The Scientist

» new species, evolution, ecology and microbiology

Most Recent

image: How skunks got their stripes

How skunks got their stripes

By Megan Scudellari | June 7, 2011

The evolution of bold warning coloration in mammals.


image: A new cow-borne superbug

A new cow-borne superbug

By Bob Grant | June 7, 2011

As Germany grapples with an E. coli outbreak, a new strain of MRSA appears in Europe.


image: All aboard the Fukushima cruise

All aboard the Fukushima cruise

By Cristina Luiggi | June 6, 2011

Scientists take to the seas to study the effects of Fukushima radiation on local marine life.


image: Controversial climate study retracted

Controversial climate study retracted

By Megan Scudellari | June 6, 2011

A controversial 2008 climate study is retracted due to plagiarism.


In Chapter 9, "We Were Hunted, Which is Why All of Us are Afraid Some of the Time and Some of Us are Afraid All of the Time," author Rob Dunn explains how predators shaped our evolution as we cowered and ran from their ravenous maws.


image: One-Man NIH, 1887

One-Man NIH, 1887

By Cristina Luiggi | June 4, 2011

As epidemics swept across the United States in the 19th century, the US government recognized the pressing need for a national lab dedicated to the study of infectious disease. 


image: Italian scientists on shaky ground

Italian scientists on shaky ground

By Cristina Luiggi | June 3, 2011

Italian seismologists are accused of manslaughter after failing to predict an earthquake that killed 309 people near the Italian city of L'Aquila.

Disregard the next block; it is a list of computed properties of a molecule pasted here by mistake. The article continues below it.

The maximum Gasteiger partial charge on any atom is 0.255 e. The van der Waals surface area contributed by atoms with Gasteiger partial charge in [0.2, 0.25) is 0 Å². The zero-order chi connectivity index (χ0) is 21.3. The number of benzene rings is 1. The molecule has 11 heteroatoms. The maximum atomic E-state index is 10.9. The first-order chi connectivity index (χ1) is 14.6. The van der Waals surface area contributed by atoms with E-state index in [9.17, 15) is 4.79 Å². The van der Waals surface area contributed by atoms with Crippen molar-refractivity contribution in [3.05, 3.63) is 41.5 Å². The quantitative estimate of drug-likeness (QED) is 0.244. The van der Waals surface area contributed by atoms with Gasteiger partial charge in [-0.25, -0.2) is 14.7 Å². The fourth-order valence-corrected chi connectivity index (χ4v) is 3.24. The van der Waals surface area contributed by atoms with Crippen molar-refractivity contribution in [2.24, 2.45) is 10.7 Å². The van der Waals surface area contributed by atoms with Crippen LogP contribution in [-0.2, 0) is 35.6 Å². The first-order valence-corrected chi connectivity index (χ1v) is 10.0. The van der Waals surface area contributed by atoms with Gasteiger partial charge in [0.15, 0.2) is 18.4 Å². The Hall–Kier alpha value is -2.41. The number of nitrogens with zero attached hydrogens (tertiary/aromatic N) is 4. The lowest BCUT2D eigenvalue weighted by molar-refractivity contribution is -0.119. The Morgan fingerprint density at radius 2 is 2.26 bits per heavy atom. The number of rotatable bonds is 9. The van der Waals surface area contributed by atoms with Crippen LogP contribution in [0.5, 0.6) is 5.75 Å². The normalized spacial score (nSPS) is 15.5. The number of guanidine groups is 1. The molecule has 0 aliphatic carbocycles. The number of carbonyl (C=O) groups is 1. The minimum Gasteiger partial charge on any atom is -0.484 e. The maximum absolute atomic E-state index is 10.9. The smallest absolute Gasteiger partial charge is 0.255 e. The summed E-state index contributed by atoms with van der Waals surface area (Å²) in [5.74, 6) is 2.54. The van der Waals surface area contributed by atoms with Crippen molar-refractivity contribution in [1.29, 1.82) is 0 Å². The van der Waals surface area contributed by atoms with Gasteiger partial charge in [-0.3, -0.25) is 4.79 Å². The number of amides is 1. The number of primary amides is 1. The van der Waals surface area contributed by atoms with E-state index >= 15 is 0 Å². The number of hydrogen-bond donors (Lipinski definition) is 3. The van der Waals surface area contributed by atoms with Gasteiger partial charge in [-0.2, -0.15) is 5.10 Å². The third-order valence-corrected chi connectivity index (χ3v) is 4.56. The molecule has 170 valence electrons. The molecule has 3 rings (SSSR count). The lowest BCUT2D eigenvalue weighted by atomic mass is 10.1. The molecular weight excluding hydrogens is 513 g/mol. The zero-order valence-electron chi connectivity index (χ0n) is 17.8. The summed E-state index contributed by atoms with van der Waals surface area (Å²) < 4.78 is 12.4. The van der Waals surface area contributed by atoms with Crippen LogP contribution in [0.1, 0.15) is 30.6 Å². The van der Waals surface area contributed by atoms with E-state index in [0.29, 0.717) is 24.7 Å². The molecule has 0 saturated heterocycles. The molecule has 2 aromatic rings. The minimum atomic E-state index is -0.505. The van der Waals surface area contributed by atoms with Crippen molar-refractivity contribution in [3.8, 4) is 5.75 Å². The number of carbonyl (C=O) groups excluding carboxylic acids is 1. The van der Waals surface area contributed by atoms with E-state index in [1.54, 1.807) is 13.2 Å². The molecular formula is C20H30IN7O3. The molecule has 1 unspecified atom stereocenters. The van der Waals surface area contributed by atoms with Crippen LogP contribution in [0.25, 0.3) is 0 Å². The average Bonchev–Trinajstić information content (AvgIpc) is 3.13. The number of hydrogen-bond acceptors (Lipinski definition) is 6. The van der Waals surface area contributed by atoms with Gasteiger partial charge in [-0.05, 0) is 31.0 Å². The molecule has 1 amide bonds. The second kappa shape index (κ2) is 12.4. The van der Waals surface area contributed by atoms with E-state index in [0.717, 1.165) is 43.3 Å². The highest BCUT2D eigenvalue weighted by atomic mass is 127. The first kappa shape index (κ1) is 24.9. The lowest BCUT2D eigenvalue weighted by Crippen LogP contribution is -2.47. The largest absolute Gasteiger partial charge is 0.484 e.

image: Arsenic-based life debate continues

Arsenic-based life debate continues

By Jessica P. Johnson | June 2, 2011

More than a dozen researchers voice their concerns about a 2010 paper that claims bacteria can use arsenic in place of phosphorus in its DNA and other biomolecules, such as proteins.


image: Biodegradables not environmentally friendly

Biodegradables not environmentally friendly

By Cristina Luiggi | June 2, 2011

The breakdown of landfill trash by microorganisms may cause significant harm to the environment through the release of methane, a powerful greenhouse gas, researchers at North Carolina State University claim.


image: The Gravity of Life

The Gravity of Life

By Rob Dunn | June 1, 2011

Whose well-being is threatened by our changing relationship with the myriad organisms that shaped the evolution of our species?


Popular Now

  1. Could Rapamycin Help Humans Live Longer?
  2. Elena Rybak-Akimova, Chemical Kinetics Expert, Dies
  3. University of Oregon Erecting a $1-Billion Science Center
  4. <em>Homo Sapiens</em> Interbred With Denisovans From Two Different Populations